- Oil prices reached multi-year highs in early October but have fallen about 40 percent since then and are now approaching their lowest levels for 18 months.
- Brent is heading for losses of almost 30 percent this year while the U.S. contract has dropped almost 25 percent.
Oil prices fell on Thursday after rebounding 8 percent in the previous session, as worries over a glut in crude supply and concerns over a faltering global economy pressured prices.
Both crude oil benchmarks have lost more than a third of their value since the beginning of October and are heading for losses of more than 20 percent in 2018.
“Fear of a bear market remains in place,” said Johannes Gross at Vienna-based consultancy JBC Energy.
Three months ago it looked as if the global oil market would be under-supplied through the northern hemisphere winter as U.S. sanctions removed large volumes of Iranian crude.
But other oil exporters have more than compensated for any shortfall, filling global inventories and depressing prices.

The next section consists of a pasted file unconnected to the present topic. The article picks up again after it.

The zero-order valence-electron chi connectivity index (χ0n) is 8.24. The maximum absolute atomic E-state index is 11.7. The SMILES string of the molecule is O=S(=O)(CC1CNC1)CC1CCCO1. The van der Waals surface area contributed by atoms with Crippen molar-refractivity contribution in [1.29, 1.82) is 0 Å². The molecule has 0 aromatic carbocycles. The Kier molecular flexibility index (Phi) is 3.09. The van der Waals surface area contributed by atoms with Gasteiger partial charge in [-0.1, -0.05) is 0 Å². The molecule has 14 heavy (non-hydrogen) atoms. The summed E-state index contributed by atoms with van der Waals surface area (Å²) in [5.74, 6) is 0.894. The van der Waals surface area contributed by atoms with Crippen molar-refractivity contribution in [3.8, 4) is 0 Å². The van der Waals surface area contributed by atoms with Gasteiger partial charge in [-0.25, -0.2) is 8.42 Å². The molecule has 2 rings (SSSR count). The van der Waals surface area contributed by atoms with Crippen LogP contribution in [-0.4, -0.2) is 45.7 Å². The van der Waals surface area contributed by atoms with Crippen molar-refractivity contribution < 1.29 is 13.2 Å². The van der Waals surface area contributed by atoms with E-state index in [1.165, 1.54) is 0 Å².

The fuel glut has combined with faltering investor sentiment in other asset classes, producing a bear market for oil.
OPEC met earlier this month with other producers including Russia and agreed to reduce output by 1.2 million barrels per day, equivalent to more than 1 percent of global consumption.
But the cuts won’t take effect until next month and oil production has been at or near record highs in the United States, Russia and Saudi Arabia, with the U.S. pumping 11.6 million bpd of crude, more than both Saudi Arabia and Russia.
Although U.S. sanctions have put a cap on Iran’s oil sales, Tehran has said its private exporters have “no problems” selling its oil.
“Markets need more concrete evidence on improving fundamental metrics and to bring the supply-demand relationship back to balance before oil prices can reach a real bottom,” said Margaret Yang, market analyst for CMC Markets.
Data on the U.S. market will appear in the next couple of days with figures from the American Petroleum Institute on Thursday and a report from the U.S. Energy Information Administration on Friday.
A Reuters survey estimated that U.S. crude inventories dropped 2.7 million barrels in the week to Dec. 21.
— CNBC’s Tom DiChristopher contributed to this report.
The United States Oil Fund LP (USO) was trading at $9.51 per share on Thursday morning, down $0.39 (-3.94%). Year-to-date, USO has declined -20.82%, versus a -8.66% rise in the benchmark S&P 500 index during the same period.
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